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Publication numberUS7395746 B2
Publication typeGrant
Application numberUS 11/191,800
Publication dateJul 8, 2008
Filing dateJul 27, 2005
Priority dateJul 27, 2005
Fee statusPaid
Also published asUS20070022870
Publication number11191800, 191800, US 7395746 B2, US 7395746B2, US-B2-7395746, US7395746 B2, US7395746B2
InventorsRonald D Bond, Kenneth L Elshof, Greg L Palkowitsh
Original AssigneeHornady Manufacturing Company
Export CitationBiBTeX, EndNote, RefMan
External Links: USPTO, USPTO Assignment, Espacenet
Shell retention device for ammunition loading machine
US 7395746 B2
Abstract
An ammunition manufacturing machine has a frame with a die receptacle, and a reciprocating ram having a free end movable toward and away from the die receptacle. The free end of the die receives a removable shell holder having a recess shaped to receive the base of a casing. The recess has a flat floor portion, and the shell holder is removable along a path lateral to the axis of the ram's motion. A retention element removably encompasses at least part of the shell holder and of the free end of the ram, so that the shell holder is secured by the retention element against lateral removal. The retention element may have a flat upper surface aligned with the floor of the shell holder recess, to provide a guide for sliding the case into the shell holder. The retention element may also have an internal O-ring that compressibly surrounds the end of the ram, to provide a friction fit that holds the retaining element on the ram.
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Claims(20)
1. An ammunition manufacturing machine comprising:
a frame including a die receptacle;
a ram defining a ram axis reciprocating along the ram axis with respect to the frame, and having a free end movable toward and away from the die receptacle;
a removable shell holder having a recess shaped to receive the base of a casing and connected to the free end of the ram;
the recess having a flat floor portion;
the shell holder being removable along a path substantially perpendicular to the axis;
a retention element removably encompassing at least a portion of the shell holder and at least a portion of the free end of the ram, such that lateral removal of the shell holder is prevented by the retention element.
2. The ammunition manufacturing machine of claim 1 wherein the retention element is a ring having a flat major surface facing the die receptacle, and wherein the major surface is coplanar with the floor of the shell holder.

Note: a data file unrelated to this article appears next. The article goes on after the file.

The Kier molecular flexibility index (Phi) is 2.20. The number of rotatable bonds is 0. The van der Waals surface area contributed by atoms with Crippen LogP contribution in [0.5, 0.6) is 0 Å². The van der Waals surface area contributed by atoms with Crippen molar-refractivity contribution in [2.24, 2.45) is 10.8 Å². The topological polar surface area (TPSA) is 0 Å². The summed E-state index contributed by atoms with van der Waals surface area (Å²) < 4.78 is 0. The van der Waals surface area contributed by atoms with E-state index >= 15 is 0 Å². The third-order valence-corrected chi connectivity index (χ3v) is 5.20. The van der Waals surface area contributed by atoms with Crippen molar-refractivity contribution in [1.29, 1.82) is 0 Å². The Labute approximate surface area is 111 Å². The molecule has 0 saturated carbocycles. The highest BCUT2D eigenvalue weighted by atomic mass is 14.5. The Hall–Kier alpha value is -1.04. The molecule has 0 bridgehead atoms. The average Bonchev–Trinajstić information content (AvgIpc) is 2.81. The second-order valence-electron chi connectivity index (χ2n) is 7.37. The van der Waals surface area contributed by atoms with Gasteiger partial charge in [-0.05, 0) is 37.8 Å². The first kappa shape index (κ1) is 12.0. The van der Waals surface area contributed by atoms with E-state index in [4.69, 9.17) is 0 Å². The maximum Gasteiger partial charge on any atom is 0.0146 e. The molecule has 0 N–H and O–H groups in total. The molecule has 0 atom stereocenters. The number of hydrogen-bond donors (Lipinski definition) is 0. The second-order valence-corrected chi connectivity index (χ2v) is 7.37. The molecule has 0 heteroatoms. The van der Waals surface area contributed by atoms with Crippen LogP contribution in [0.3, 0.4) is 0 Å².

3. The ammunition manufacturing machine of claim 1 wherein a portion of the major surface of the retention element is adjacent to the floor of the shell holder, such that a casing base may slide across the major surface onto the floor.
4. The ammunition manufacturing machine of claim 1 wherein the retention element includes attachment means for securing to the ram.
5. The ammunition manufacturing machine of claim 4 wherein the attachment means is a compressible O-ring encompassing a portion of the ram.
6. The ammunition manufacturing machine of claim 5 wherein the O-ring defines an interior diameter smaller than a selected diameter associated with the ram, such that an interference fit is provided between the O-ring and ram.
7. The ammunition manufacturing machine of claim 5 wherein the O-ring is elastomeric.
8. A retention element for an ammunition manufacturing machine having a ram defining and reciprocating along a ram axis, and having a free end connected to a removable shell holder removable in a direction substantially perpendicular to the ram axis and having a recess shaped to receive the base of a casing and having a flat floor portion, the retention element comprising:
a body defining a first aperture portion sized to removably encompassing at least a portion of the shell holder;
the body defining a second aperture portion sized to removably encompass at least a portion of the free end of the ram, such that removal of the shell holder is prevented by the retention element; and
the body having a flat major surface coplanar with the floor of the shell holder.
9. The retention element of claim 8 wherein a portion of the major surface of the retention element is adjacent to the floor of the shell holder, such that a casing base may slide across the major surface onto the floor.